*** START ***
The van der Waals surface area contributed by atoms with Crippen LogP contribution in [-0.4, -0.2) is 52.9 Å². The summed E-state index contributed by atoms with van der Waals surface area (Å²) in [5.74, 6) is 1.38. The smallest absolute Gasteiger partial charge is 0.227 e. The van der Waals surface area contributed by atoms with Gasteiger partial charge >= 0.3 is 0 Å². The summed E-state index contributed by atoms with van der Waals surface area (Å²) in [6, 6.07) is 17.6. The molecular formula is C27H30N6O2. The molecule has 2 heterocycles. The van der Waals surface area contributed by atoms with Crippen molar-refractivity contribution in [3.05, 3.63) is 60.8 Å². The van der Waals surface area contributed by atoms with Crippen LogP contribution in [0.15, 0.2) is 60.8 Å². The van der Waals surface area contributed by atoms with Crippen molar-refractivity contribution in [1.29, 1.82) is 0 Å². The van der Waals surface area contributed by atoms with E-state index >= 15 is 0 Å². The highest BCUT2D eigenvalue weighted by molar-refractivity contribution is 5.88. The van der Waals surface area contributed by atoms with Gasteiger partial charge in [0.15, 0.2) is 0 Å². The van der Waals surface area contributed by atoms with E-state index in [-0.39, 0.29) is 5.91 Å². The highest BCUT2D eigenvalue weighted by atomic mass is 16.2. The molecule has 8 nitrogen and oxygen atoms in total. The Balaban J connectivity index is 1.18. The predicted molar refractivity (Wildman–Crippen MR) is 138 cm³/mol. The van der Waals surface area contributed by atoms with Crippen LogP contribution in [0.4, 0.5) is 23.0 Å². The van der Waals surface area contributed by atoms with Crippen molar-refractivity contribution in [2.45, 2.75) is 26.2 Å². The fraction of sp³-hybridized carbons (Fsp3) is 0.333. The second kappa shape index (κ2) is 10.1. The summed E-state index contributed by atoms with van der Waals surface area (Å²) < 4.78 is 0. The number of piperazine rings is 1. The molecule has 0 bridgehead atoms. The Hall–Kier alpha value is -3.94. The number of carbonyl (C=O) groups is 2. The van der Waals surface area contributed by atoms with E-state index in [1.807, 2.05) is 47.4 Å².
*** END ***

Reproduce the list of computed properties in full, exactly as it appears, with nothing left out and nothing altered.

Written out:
The van der Waals surface area contributed by atoms with Crippen LogP contribution in [-0.4, -0.2) is 52.9 Å². The summed E-state index contributed by atoms with van der Waals surface area (Å²) in [5.74, 6) is 1.38. The smallest absolute Gasteiger partial charge is 0.227 e. The van der Waals surface area contributed by atoms with Gasteiger partial charge >= 0.3 is 0 Å². The summed E-state index contributed by atoms with van der Waals surface area (Å²) in [6, 6.07) is 17.6. The molecular formula is C27H30N6O2. The molecule has 2 heterocycles. The van der Waals surface area contributed by atoms with Crippen molar-refractivity contribution in [3.05, 3.63) is 60.8 Å². The van der Waals surface area contributed by atoms with Crippen LogP contribution in [0.15, 0.2) is 60.8 Å². The van der Waals surface area contributed by atoms with Crippen molar-refractivity contribution in [1.29, 1.82) is 0 Å². The van der Waals surface area contributed by atoms with E-state index >= 15 is 0 Å². The highest BCUT2D eigenvalue weighted by molar-refractivity contribution is 5.88. The van der Waals surface area contributed by atoms with Gasteiger partial charge in [0.15, 0.2) is 0 Å². The van der Waals surface area contributed by atoms with E-state index in [-0.39, 0.29) is 5.91 Å². The highest BCUT2D eigenvalue weighted by atomic mass is 16.2. The molecule has 8 nitrogen and oxygen atoms in total. The Balaban J connectivity index is 1.18. The predicted molar refractivity (Wildman–Crippen MR) is 138 cm³/mol. The van der Waals surface area contributed by atoms with Crippen LogP contribution in [0.4, 0.5) is 23.0 Å². The van der Waals surface area contributed by atoms with Crippen molar-refractivity contribution in [2.45, 2.75) is 26.2 Å². The fraction of sp³-hybridized carbons (Fsp3) is 0.333. The second kappa shape index (κ2) is 10.1. The summed E-state index contributed by atoms with van der Waals surface area (Å²) < 4.78 is 0. The number of piperazine rings is 1. The molecule has 0 bridgehead atoms. The Hall–Kier alpha value is -3.94. The number of carbonyl (C=O) groups is 2. The van der Waals surface area contributed by atoms with E-state index in [1.807, 2.05) is 47.4 Å².